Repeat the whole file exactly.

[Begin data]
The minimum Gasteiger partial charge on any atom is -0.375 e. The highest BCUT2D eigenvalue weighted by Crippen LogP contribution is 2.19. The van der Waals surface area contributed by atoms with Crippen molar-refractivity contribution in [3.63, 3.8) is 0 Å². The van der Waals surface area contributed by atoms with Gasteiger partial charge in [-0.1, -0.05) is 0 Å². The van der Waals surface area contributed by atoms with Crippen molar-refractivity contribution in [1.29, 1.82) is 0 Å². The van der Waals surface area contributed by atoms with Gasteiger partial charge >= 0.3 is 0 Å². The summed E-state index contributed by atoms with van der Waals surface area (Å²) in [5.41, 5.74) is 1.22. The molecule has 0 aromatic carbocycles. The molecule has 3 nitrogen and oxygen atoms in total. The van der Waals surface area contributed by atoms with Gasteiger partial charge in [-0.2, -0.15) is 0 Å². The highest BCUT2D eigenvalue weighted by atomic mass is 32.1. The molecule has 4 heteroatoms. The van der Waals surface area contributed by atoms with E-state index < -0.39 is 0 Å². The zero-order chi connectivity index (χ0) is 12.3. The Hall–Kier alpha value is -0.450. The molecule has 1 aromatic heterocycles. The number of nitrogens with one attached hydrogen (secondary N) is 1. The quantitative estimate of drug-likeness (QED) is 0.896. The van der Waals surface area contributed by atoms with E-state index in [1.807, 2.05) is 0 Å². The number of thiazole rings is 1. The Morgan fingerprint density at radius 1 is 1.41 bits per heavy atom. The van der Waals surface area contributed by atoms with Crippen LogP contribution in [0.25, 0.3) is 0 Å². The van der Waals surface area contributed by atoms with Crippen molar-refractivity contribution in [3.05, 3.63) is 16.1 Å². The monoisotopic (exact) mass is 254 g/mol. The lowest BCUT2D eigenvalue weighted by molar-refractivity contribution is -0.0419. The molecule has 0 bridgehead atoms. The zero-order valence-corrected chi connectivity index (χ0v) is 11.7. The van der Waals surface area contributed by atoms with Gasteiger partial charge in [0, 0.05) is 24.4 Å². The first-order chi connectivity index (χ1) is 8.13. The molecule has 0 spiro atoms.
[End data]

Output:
The minimum Gasteiger partial charge on any atom is -0.375 e. The highest BCUT2D eigenvalue weighted by Crippen LogP contribution is 2.19. The van der Waals surface area contributed by atoms with Crippen molar-refractivity contribution in [3.63, 3.8) is 0 Å². The van der Waals surface area contributed by atoms with Gasteiger partial charge in [-0.1, -0.05) is 0 Å². The van der Waals surface area contributed by atoms with Crippen molar-refractivity contribution in [1.29, 1.82) is 0 Å². The van der Waals surface area contributed by atoms with Gasteiger partial charge >= 0.3 is 0 Å². The summed E-state index contributed by atoms with van der Waals surface area (Å²) in [5.41, 5.74) is 1.22. The molecule has 0 aromatic carbocycles. The molecule has 3 nitrogen and oxygen atoms in total. The van der Waals surface area contributed by atoms with Gasteiger partial charge in [-0.2, -0.15) is 0 Å². The highest BCUT2D eigenvalue weighted by atomic mass is 32.1. The molecule has 4 heteroatoms. The van der Waals surface area contributed by atoms with E-state index < -0.39 is 0 Å². The zero-order chi connectivity index (χ0) is 12.3. The Hall–Kier alpha value is -0.450. The molecule has 1 aromatic heterocycles. The number of nitrogens with one attached hydrogen (secondary N) is 1. The quantitative estimate of drug-likeness (QED) is 0.896. The van der Waals surface area contributed by atoms with E-state index in [1.807, 2.05) is 0 Å². The number of thiazole rings is 1. The Morgan fingerprint density at radius 1 is 1.41 bits per heavy atom. The van der Waals surface area contributed by atoms with Crippen LogP contribution in [0.25, 0.3) is 0 Å². The van der Waals surface area contributed by atoms with Crippen molar-refractivity contribution in [3.05, 3.63) is 16.1 Å². The monoisotopic (exact) mass is 254 g/mol. The lowest BCUT2D eigenvalue weighted by molar-refractivity contribution is -0.0419. The molecule has 0 bridgehead atoms. The zero-order valence-corrected chi connectivity index (χ0v) is 11.7. The van der Waals surface area contributed by atoms with Gasteiger partial charge in [0, 0.05) is 24.4 Å². The first-order chi connectivity index (χ1) is 8.13. The molecule has 0 spiro atoms.